Doctor’s discovery changes little girl’s life
By Josh Baxt
This is the story of Kate Cunningham, a 4-year-old girl with a rare disease. It’s also a story about research and how it can change people’s lives.
A fraternal twin, Kate was born prematurely but seemed fine, except for an odd rash.
“We’d go out on walks and she would have a rash wherever her skin was exposed,” says Kate’s mother, Julie. Around her first birthday, Kate started getting a fever as well as the rash at the same time every day.
“I would leave for work in the morning and have a normal baby,” says Julie. “By the time I came back in the afternoon she’d be miserable: rash, fever, burning up.”
At first, doctors thought she might have allergies, eczema, sensitive skin, even dermatographia, in which faint scratches become angry welts. The Cunningham family tried several remedies and visited all the proper specialists, but the symptoms recurred. It wasn’t until Kate was referred to Hal Hoffman, M.D., a specialist in allergy/immunology at Rady Children’s Hospital-San Diego, that her life changed for the better.
Julie still remembers that visit with Dr. Hoffman.
“He said, ‘I’m 99 percent sure this is an autoinflammatory recurrent fever disorder called CAPS. We’re going to switch her medication, and she’s going to be fine,’” says Julie.
He was right. Within 48 hours of switching medications, Kate’s symptoms virtually disappeared.
Dr. Hoffman, also a professor of pediatrics and medicine at UC San Diego, had spent a decade determining the genetic underpinnings behind CAPS, or cryopyrin-associated periodic syndromes. In 2001, years before fast genomic sequencing became available, he identified the gene responsible for Kate’s disease. About 80 percent of rare diseases are caused by faulty genes.
Dr. Hoffman says Kate has a combination of two CAPS conditions — Muckle-Wells syndrome and familial cold auto inflammatory syndrome (FCAS).
“With FCAS, patients lead somewhat normal lives but haveto limit time in the cold,” he says. Cold temperatures cause a rash, fever and joint pain. Muckle-Wells has similar symptoms, without the cold sensitivity, but can lead to kidney damage.
Kate may escape more severe consequences because she was diagnosed early.
Kate is lucky. There are about 7,000 rare diseases but only about 450 approved treatments, according to government statistics. As a result, many people with rare diseases use drugs approved for other diseases.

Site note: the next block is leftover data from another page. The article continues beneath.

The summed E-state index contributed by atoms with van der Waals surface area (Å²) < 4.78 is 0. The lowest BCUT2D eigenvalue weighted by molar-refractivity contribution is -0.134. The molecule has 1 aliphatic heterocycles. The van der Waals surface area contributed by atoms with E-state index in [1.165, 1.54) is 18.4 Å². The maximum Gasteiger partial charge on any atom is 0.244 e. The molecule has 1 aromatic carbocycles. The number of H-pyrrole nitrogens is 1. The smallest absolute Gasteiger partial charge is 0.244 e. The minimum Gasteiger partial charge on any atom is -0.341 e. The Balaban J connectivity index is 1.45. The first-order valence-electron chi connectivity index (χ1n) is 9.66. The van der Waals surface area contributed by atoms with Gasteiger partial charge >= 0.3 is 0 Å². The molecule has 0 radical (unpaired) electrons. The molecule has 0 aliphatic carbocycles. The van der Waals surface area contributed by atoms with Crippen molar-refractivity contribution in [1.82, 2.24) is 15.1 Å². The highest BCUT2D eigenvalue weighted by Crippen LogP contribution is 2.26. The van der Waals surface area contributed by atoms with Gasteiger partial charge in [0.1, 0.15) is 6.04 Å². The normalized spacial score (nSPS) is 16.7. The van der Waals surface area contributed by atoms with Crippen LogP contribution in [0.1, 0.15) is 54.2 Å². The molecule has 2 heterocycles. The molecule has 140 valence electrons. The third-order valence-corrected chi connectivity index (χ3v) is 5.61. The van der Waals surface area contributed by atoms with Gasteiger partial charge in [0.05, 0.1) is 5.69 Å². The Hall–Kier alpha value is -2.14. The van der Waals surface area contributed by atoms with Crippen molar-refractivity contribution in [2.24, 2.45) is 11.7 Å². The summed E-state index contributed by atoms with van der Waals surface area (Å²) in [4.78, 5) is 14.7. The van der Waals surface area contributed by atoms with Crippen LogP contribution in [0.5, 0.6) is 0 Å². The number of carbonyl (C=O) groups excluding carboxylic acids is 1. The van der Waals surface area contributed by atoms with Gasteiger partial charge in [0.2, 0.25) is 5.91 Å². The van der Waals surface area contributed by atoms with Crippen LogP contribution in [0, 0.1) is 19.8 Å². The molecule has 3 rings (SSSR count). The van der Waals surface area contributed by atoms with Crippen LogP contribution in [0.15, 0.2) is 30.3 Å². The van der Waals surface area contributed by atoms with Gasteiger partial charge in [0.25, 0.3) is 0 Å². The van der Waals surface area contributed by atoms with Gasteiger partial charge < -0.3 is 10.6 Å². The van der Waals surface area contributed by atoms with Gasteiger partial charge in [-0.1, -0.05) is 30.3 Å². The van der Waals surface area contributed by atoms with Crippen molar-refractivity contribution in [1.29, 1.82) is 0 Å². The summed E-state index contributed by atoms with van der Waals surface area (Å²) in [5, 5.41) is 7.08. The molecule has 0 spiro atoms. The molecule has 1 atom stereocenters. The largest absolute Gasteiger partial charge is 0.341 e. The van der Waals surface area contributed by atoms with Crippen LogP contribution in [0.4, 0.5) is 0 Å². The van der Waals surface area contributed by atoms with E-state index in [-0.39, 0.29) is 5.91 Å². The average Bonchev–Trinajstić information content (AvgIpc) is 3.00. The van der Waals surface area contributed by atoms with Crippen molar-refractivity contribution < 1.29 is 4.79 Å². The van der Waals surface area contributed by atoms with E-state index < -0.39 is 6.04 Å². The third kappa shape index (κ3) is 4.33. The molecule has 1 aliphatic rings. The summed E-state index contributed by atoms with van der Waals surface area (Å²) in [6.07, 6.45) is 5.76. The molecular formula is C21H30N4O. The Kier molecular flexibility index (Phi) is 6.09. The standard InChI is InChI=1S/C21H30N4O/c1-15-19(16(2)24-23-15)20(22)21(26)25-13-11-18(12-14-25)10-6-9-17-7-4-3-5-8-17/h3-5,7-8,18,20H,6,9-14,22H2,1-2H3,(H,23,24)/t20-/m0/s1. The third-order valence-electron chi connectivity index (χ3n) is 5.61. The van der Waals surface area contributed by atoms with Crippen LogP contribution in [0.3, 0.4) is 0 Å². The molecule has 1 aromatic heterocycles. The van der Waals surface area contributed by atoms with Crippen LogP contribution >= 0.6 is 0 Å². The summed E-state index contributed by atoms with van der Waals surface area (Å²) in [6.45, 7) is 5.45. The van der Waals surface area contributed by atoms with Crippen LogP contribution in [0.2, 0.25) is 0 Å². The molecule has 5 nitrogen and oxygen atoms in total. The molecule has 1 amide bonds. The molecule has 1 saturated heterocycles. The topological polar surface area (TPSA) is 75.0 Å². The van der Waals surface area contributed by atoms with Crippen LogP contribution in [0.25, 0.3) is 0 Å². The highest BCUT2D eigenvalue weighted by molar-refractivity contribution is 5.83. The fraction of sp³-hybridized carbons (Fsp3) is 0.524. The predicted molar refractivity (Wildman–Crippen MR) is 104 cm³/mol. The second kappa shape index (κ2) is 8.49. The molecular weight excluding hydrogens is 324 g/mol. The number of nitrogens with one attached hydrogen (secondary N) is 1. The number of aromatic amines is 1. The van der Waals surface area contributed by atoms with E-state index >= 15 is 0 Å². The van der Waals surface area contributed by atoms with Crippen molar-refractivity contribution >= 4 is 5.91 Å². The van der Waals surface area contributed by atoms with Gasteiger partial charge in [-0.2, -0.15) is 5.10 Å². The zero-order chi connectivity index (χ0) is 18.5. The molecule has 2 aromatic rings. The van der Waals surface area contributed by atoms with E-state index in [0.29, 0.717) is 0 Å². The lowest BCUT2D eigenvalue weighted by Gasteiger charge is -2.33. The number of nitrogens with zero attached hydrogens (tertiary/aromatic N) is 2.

To help other children, Julie is involved with advocacy groups such as Global Genes and the Autoinflammatory Alliance. She hopes the government will extend gains made by the Orphan Drug Act (enacted in 1983), which gives drugmakers incentives to develop drugs targeting rare diseases. The legislation has led to improvements, but more funding for research is needed.
“You learn about rare diseases, and it’s a whole world you never knew existed,” says Julie. “My daughter is blessed to have a therapy for her disease. I want all kids to have that.”
The promise of genomics
Kate Cunningham is extremely fortunate. Her rare condition was diagnosed quickly thanks to Hal Hoffman, M.D., an expert on the disease who happens to lives in her town, and the availability of treatments.
Kate’s case is the exception, but Rady Children’s Hospital-San Diego wants to make it the rule.
Genomic research, the study of all genes and genetic information, is key to developing new treatments for rare diseases as well as cancer, autism, diabetes and other conditions.
Almost every human disease, particularly those that afflict children, has a genetic component. For most rare diseases, there is just one mutated gene. Until recently, finding that gene and other genes that cause disease has been a needle-in-a haystack scenario. The ability to rapidly sequence DNA has been a game-changer.
“With the new technology, we can know every letter of our DNA—all six billion of them — and we can know this very quickly, within hours,” says Gabriel Haddad, M.D., physician-in-chief and chief scientific officer at Rady Children’s and chair of the Department of Pediatrics at UC San Diego. “We can make major breakthroughs that will allow us to understand disease
mechanisms and be able to treat, prevent and cure diseases.”
To help make these breakthroughs for childhood diseases, Rady Children’s has established the Rady Pediatric Genomics and Systems Medicine Institute at Rady Children’s. The Institute will assemble a team of world-class scientists and clinicians who will focus on preventing, diagnosing, treating and curing childhood diseases through genomics and systems medicine research. To advance this mission, the Institute will work closely with UC San Diego and establish relationships with other institutions.
The Institute is supported by a $120 million donation from Ernest Rady and family, and an additional $40 million from the Hospital.
Originally published in U-T San Diego, October 2014